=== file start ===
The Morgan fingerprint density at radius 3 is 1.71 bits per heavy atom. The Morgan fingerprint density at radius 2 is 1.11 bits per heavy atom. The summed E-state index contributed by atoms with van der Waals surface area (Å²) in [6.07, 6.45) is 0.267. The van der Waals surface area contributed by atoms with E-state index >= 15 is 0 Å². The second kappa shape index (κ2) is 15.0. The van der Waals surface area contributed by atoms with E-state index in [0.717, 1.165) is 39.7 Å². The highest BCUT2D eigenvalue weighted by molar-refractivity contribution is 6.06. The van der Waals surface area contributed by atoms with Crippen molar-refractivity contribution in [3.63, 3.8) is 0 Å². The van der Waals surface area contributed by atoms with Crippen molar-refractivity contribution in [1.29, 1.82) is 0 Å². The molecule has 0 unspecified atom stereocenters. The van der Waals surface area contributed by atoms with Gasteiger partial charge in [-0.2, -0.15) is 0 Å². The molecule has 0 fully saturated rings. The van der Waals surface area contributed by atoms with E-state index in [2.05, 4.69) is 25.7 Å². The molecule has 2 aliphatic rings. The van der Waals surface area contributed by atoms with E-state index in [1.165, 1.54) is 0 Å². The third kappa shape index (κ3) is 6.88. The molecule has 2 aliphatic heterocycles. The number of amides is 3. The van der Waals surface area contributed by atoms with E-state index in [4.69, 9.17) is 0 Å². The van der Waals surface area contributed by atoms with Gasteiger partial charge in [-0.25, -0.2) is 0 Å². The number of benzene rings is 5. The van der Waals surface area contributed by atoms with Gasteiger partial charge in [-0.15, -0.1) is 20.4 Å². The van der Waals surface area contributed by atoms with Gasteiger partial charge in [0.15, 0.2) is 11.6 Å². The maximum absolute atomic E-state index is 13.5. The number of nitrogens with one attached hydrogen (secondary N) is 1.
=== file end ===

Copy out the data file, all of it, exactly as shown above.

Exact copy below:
The Morgan fingerprint density at radius 3 is 1.71 bits per heavy atom. The Morgan fingerprint density at radius 2 is 1.11 bits per heavy atom. The summed E-state index contributed by atoms with van der Waals surface area (Å²) in [6.07, 6.45) is 0.267. The van der Waals surface area contributed by atoms with E-state index >= 15 is 0 Å². The second kappa shape index (κ2) is 15.0. The van der Waals surface area contributed by atoms with E-state index in [0.717, 1.165) is 39.7 Å². The highest BCUT2D eigenvalue weighted by molar-refractivity contribution is 6.06. The van der Waals surface area contributed by atoms with Crippen molar-refractivity contribution in [3.63, 3.8) is 0 Å². The van der Waals surface area contributed by atoms with Crippen molar-refractivity contribution in [1.29, 1.82) is 0 Å². The molecule has 0 unspecified atom stereocenters. The van der Waals surface area contributed by atoms with Gasteiger partial charge in [-0.2, -0.15) is 0 Å². The molecule has 0 fully saturated rings. The van der Waals surface area contributed by atoms with E-state index in [2.05, 4.69) is 25.7 Å². The molecule has 2 aliphatic rings. The van der Waals surface area contributed by atoms with E-state index in [1.165, 1.54) is 0 Å². The third kappa shape index (κ3) is 6.88. The molecule has 2 aliphatic heterocycles. The number of amides is 3. The van der Waals surface area contributed by atoms with E-state index in [4.69, 9.17) is 0 Å². The van der Waals surface area contributed by atoms with Gasteiger partial charge in [-0.25, -0.2) is 0 Å². The number of benzene rings is 5. The van der Waals surface area contributed by atoms with Gasteiger partial charge in [-0.15, -0.1) is 20.4 Å². The van der Waals surface area contributed by atoms with Gasteiger partial charge in [0.15, 0.2) is 11.6 Å². The maximum absolute atomic E-state index is 13.5. The number of nitrogens with one attached hydrogen (secondary N) is 1.